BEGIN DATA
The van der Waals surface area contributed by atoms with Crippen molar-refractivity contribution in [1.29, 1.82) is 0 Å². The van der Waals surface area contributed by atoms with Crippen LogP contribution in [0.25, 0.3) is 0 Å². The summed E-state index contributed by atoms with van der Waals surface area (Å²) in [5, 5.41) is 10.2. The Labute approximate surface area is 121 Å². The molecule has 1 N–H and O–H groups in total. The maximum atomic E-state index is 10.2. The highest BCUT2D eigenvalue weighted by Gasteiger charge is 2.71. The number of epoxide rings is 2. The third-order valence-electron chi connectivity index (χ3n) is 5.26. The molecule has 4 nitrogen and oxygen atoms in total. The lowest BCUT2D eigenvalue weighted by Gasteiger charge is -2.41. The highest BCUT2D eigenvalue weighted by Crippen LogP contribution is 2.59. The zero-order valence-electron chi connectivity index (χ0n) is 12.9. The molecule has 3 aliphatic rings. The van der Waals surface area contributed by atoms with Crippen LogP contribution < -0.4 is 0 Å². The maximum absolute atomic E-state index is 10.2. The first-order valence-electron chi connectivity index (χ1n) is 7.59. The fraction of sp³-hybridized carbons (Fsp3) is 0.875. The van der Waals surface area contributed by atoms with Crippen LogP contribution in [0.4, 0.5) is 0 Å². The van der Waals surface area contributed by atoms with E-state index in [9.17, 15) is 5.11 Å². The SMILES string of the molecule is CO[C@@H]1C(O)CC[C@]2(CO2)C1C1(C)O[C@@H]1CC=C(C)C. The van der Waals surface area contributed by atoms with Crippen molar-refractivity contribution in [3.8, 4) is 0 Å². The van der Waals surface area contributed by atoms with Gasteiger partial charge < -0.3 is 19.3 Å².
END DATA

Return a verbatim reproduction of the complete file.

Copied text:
The van der Waals surface area contributed by atoms with Crippen molar-refractivity contribution in [1.29, 1.82) is 0 Å². The van der Waals surface area contributed by atoms with Crippen LogP contribution in [0.25, 0.3) is 0 Å². The summed E-state index contributed by atoms with van der Waals surface area (Å²) in [5, 5.41) is 10.2. The Labute approximate surface area is 121 Å². The molecule has 1 N–H and O–H groups in total. The maximum atomic E-state index is 10.2. The highest BCUT2D eigenvalue weighted by Gasteiger charge is 2.71. The number of epoxide rings is 2. The third-order valence-electron chi connectivity index (χ3n) is 5.26. The molecule has 4 nitrogen and oxygen atoms in total. The lowest BCUT2D eigenvalue weighted by Gasteiger charge is -2.41. The highest BCUT2D eigenvalue weighted by Crippen LogP contribution is 2.59. The zero-order valence-electron chi connectivity index (χ0n) is 12.9. The molecule has 3 aliphatic rings. The van der Waals surface area contributed by atoms with Crippen LogP contribution < -0.4 is 0 Å². The maximum absolute atomic E-state index is 10.2. The first-order valence-electron chi connectivity index (χ1n) is 7.59. The fraction of sp³-hybridized carbons (Fsp3) is 0.875. The van der Waals surface area contributed by atoms with Crippen LogP contribution in [0.4, 0.5) is 0 Å². The van der Waals surface area contributed by atoms with E-state index in [9.17, 15) is 5.11 Å². The SMILES string of the molecule is CO[C@@H]1C(O)CC[C@]2(CO2)C1C1(C)O[C@@H]1CC=C(C)C. The van der Waals surface area contributed by atoms with Crippen molar-refractivity contribution in [3.8, 4) is 0 Å². The van der Waals surface area contributed by atoms with Gasteiger partial charge < -0.3 is 19.3 Å².